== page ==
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THE life of the Earl of Halifax was properly that of an artful and active statesman, employed in balancing parties, contriving expedients, and combating opposition, and exposed to the vicissitudes of advancement and degradation ; but, in this collection, poetical merit is the claim to attention; and the account which is here to be expected may properly be proportioned not to his influence in the state, but to his rank among the writers of verse.

Charles Montague was born April 16, 1661, at Horton, in Northamptonshire, the son of Mr. George Montague, a younger son of the earl of Manchester. He was educated first in the country, and then removed to Westminster, where, in 1677, he was chosen a king's scholar, and recommended himself to Busby by his felicity in extemporary epigrams. He contracted a very intimate friendship with Mr. Stepney; and, in 1682, when Stepney was elected at Cambridge, the election of Montague being not to proceed till the year following, he was afraid left by being placed at Oxford he might be separated from

his companion, and therefore solicited to be removed to Cambridge, without waiting for the advantages of another year.

It seems indeed time to wish for å removal ; for he was already a school-boy of one-and-twenty.

His relation, Dr. Montague, was then master of the college in which he was placed a fellow-commoner, and took him under his particular care. Here he commenced an acquaintance with the great Newton, which continued through his life, and was at last attested by a legacy.

In 1685, his verses on the death of king Charles made such an impression on the earl of Dorset, that he was invited to town, and introduced by that universal patron to the other wits. In 1687, he joined with Prior in the City Mouse and the Country Mouse, a burlesque of Dryden's Hind and Panther. He figned the invitation to the Prince of Orange, and fat in the convention. He about the same time married the countess dowager of Manchester, and intended to have taken orders; but afterwards altering his purpose, he purchased for 1500l. the place of one of the clerks of the council.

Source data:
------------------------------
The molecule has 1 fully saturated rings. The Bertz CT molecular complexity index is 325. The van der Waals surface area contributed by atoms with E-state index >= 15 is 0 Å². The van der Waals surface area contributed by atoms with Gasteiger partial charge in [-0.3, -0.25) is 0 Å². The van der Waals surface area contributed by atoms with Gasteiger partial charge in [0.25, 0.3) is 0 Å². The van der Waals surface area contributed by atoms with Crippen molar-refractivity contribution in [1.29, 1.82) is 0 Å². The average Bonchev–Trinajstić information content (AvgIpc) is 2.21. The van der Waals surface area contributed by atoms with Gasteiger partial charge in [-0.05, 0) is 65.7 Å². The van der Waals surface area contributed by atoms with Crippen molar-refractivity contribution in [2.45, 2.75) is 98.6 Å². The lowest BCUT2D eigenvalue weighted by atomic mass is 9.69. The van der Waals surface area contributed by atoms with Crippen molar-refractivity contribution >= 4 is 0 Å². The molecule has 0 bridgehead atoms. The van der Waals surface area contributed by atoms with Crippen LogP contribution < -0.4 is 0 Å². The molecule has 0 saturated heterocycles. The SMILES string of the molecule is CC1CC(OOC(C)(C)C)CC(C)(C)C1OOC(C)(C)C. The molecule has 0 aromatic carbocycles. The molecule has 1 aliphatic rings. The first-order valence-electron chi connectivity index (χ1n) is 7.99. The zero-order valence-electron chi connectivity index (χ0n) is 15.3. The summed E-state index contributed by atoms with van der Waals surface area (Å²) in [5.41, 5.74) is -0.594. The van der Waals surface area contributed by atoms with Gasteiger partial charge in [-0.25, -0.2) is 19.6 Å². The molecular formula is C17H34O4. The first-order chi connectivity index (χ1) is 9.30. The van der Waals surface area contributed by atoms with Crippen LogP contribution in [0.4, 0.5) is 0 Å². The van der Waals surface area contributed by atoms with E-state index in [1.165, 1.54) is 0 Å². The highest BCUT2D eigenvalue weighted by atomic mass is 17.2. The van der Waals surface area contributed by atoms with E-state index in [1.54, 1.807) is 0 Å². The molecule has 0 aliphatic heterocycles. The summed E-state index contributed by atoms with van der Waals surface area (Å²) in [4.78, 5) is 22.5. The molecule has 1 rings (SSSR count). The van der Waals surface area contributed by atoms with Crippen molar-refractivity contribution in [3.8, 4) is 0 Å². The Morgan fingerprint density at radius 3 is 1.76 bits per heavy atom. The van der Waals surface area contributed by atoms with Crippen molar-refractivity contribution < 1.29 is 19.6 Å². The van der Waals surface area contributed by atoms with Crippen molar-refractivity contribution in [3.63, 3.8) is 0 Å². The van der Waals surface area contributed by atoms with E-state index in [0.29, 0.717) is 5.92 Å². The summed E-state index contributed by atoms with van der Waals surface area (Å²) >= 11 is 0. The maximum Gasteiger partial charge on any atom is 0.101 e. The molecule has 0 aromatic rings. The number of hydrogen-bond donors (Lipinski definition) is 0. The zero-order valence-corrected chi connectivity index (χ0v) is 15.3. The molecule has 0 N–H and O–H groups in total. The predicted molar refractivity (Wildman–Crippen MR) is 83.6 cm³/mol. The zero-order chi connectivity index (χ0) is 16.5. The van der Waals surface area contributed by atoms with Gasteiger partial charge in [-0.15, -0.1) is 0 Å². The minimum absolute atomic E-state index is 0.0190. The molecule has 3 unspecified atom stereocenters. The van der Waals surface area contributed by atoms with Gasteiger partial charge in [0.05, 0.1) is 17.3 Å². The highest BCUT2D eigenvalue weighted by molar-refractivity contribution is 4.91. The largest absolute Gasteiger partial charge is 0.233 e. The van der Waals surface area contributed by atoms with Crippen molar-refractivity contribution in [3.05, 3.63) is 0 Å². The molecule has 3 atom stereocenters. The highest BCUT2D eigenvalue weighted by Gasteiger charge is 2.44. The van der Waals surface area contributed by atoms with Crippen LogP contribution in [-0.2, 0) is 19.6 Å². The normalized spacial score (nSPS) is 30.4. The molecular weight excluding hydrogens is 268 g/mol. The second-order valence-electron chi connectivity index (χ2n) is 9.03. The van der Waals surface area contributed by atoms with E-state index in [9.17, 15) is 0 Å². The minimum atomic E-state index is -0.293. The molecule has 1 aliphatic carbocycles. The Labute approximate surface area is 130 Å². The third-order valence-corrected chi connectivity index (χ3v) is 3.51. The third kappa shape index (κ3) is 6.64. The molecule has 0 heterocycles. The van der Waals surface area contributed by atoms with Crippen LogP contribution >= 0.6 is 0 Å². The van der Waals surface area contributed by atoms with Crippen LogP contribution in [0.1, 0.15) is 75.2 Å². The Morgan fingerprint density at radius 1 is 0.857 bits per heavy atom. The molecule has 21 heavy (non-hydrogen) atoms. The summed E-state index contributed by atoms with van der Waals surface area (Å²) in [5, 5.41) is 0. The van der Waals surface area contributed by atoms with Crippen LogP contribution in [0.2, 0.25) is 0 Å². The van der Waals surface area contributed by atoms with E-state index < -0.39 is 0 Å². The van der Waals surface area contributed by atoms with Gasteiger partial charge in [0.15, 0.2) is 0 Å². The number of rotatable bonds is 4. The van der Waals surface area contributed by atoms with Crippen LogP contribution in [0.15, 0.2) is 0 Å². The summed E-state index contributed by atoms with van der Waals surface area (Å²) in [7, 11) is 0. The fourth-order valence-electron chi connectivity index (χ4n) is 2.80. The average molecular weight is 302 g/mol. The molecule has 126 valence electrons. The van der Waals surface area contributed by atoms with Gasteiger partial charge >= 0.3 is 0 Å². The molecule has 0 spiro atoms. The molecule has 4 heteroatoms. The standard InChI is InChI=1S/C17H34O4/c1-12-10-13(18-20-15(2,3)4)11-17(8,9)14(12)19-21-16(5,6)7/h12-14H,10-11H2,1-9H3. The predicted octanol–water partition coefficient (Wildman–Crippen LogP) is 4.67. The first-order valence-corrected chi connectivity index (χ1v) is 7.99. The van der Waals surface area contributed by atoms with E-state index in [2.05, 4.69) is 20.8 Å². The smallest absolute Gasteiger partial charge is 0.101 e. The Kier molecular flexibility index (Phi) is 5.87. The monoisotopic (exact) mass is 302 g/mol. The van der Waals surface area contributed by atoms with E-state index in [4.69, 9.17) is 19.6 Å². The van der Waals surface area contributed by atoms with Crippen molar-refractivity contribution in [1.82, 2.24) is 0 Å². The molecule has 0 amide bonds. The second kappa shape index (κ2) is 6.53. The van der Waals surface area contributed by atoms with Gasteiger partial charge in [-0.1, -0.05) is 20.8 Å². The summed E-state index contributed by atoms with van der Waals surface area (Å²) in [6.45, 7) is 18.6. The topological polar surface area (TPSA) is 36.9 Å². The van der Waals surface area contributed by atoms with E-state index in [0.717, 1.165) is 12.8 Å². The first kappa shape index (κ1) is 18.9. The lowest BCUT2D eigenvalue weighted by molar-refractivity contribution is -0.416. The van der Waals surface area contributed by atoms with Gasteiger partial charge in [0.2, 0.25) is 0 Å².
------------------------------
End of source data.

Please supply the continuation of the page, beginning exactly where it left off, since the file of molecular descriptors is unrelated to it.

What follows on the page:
After he had written his epistle on the victory of the Boyne, his patron Dorset introduced him to king William, with this expression : “Sir, I have brought " a Mouse to wait on your Majesty,” To which the king is said to have replied, “You do well to put

“ me in the way of making a Man of him;" and .. ordered him a pension of five hundred pounds.

This story, however current, seems to have been made after the event. The king's answer implies & greater acquaintance with our proverbial and fa

miliar diction than king William could pofsibly have attained.

In 1691, being member of the house of com. mons, he argued warmly in favour of a law to grant the affiftance of counsel in trials for high-treason; and, in the midst of his speech falling into some confufion, was for a while filent; but, recovering himself, observed, “how reafonable it was to allow 66 counfel to men called as criminals before a court “ of juftice, when it appeared how much the pre$ fence of that affembly could disconcert one of their so own body *." . .